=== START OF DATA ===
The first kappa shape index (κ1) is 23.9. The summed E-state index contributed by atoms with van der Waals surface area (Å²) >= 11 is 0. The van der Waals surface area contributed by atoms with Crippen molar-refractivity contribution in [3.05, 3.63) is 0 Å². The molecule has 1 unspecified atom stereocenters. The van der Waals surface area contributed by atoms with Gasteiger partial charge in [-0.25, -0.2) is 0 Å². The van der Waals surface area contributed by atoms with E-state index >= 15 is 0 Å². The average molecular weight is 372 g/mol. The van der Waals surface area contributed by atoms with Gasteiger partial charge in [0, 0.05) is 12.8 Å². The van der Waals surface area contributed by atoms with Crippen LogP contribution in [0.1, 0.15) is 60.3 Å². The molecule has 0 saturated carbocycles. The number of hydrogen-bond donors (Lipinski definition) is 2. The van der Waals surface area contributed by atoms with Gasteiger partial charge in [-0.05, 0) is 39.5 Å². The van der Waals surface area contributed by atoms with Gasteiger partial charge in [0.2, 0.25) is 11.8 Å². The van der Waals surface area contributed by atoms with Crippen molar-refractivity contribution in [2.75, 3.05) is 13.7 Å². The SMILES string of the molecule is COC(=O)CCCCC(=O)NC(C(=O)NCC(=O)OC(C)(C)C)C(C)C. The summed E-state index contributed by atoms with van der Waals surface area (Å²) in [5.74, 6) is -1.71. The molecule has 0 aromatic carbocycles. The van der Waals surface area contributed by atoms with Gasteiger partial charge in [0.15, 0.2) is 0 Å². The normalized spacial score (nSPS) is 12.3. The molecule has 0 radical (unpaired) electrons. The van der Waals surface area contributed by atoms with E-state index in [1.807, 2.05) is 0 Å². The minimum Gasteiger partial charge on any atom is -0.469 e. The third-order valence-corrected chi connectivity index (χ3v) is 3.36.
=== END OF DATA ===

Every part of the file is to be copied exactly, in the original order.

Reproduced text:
The first kappa shape index (κ1) is 23.9. The summed E-state index contributed by atoms with van der Waals surface area (Å²) >= 11 is 0. The van der Waals surface area contributed by atoms with Crippen molar-refractivity contribution in [3.05, 3.63) is 0 Å². The molecule has 1 unspecified atom stereocenters. The van der Waals surface area contributed by atoms with Gasteiger partial charge in [-0.25, -0.2) is 0 Å². The van der Waals surface area contributed by atoms with E-state index >= 15 is 0 Å². The average molecular weight is 372 g/mol. The van der Waals surface area contributed by atoms with Gasteiger partial charge in [0, 0.05) is 12.8 Å². The van der Waals surface area contributed by atoms with Crippen LogP contribution in [0.1, 0.15) is 60.3 Å². The molecule has 0 saturated carbocycles. The number of hydrogen-bond donors (Lipinski definition) is 2. The van der Waals surface area contributed by atoms with Gasteiger partial charge in [-0.05, 0) is 39.5 Å². The van der Waals surface area contributed by atoms with Gasteiger partial charge in [0.2, 0.25) is 11.8 Å². The van der Waals surface area contributed by atoms with Crippen molar-refractivity contribution in [2.75, 3.05) is 13.7 Å². The SMILES string of the molecule is COC(=O)CCCCC(=O)NC(C(=O)NCC(=O)OC(C)(C)C)C(C)C. The summed E-state index contributed by atoms with van der Waals surface area (Å²) in [5.74, 6) is -1.71. The molecule has 0 aromatic carbocycles. The van der Waals surface area contributed by atoms with Gasteiger partial charge in [0.15, 0.2) is 0 Å². The normalized spacial score (nSPS) is 12.3. The molecule has 0 radical (unpaired) electrons. The van der Waals surface area contributed by atoms with E-state index in [1.807, 2.05) is 0 Å². The minimum Gasteiger partial charge on any atom is -0.469 e. The third-order valence-corrected chi connectivity index (χ3v) is 3.36.